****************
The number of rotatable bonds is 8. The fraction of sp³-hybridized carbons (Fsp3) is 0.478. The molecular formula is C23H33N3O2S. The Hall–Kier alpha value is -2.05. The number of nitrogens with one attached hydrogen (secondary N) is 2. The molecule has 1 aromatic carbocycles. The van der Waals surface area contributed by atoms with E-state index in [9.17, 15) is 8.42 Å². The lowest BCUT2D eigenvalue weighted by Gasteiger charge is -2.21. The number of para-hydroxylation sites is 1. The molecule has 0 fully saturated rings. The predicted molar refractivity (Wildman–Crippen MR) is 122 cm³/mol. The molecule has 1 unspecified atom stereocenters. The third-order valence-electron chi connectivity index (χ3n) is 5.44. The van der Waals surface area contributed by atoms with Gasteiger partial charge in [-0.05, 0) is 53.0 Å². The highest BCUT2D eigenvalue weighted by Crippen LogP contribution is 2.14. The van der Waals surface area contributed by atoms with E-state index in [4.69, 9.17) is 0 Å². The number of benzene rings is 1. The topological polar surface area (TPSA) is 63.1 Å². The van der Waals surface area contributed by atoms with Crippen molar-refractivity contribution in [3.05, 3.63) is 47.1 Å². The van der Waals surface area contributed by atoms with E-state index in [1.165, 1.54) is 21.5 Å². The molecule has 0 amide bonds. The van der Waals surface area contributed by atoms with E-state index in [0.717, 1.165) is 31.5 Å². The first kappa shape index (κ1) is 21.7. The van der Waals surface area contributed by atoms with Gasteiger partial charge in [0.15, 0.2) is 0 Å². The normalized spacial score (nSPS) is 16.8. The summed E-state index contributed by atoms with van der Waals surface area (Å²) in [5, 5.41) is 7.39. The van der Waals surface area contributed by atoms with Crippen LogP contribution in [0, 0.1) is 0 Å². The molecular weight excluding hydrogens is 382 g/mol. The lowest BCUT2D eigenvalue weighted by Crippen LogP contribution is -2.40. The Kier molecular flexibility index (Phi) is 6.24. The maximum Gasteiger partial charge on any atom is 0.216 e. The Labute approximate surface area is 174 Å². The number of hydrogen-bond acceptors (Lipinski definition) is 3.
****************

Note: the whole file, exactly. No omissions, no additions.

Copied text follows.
The number of rotatable bonds is 8. The fraction of sp³-hybridized carbons (Fsp3) is 0.478. The molecular formula is C23H33N3O2S. The Hall–Kier alpha value is -2.05. The number of nitrogens with one attached hydrogen (secondary N) is 2. The molecule has 1 aromatic carbocycles. The van der Waals surface area contributed by atoms with E-state index in [9.17, 15) is 8.42 Å². The lowest BCUT2D eigenvalue weighted by Gasteiger charge is -2.21. The number of para-hydroxylation sites is 1. The molecule has 0 fully saturated rings. The predicted molar refractivity (Wildman–Crippen MR) is 122 cm³/mol. The molecule has 1 unspecified atom stereocenters. The third-order valence-electron chi connectivity index (χ3n) is 5.44. The van der Waals surface area contributed by atoms with Gasteiger partial charge in [-0.05, 0) is 53.0 Å². The highest BCUT2D eigenvalue weighted by Crippen LogP contribution is 2.14. The van der Waals surface area contributed by atoms with E-state index in [4.69, 9.17) is 0 Å². The number of benzene rings is 1. The topological polar surface area (TPSA) is 63.1 Å². The van der Waals surface area contributed by atoms with Crippen molar-refractivity contribution in [3.05, 3.63) is 47.1 Å². The van der Waals surface area contributed by atoms with E-state index in [1.165, 1.54) is 21.5 Å². The molecule has 0 amide bonds. The van der Waals surface area contributed by atoms with E-state index in [0.717, 1.165) is 31.5 Å². The first kappa shape index (κ1) is 21.7. The van der Waals surface area contributed by atoms with Gasteiger partial charge in [0.15, 0.2) is 0 Å². The normalized spacial score (nSPS) is 16.8. The summed E-state index contributed by atoms with van der Waals surface area (Å²) in [5, 5.41) is 7.39. The van der Waals surface area contributed by atoms with Crippen LogP contribution in [0, 0.1) is 0 Å². The molecular weight excluding hydrogens is 382 g/mol. The lowest BCUT2D eigenvalue weighted by Crippen LogP contribution is -2.40. The Kier molecular flexibility index (Phi) is 6.24. The maximum Gasteiger partial charge on any atom is 0.216 e. The Labute approximate surface area is 174 Å². The number of hydrogen-bond acceptors (Lipinski definition) is 3.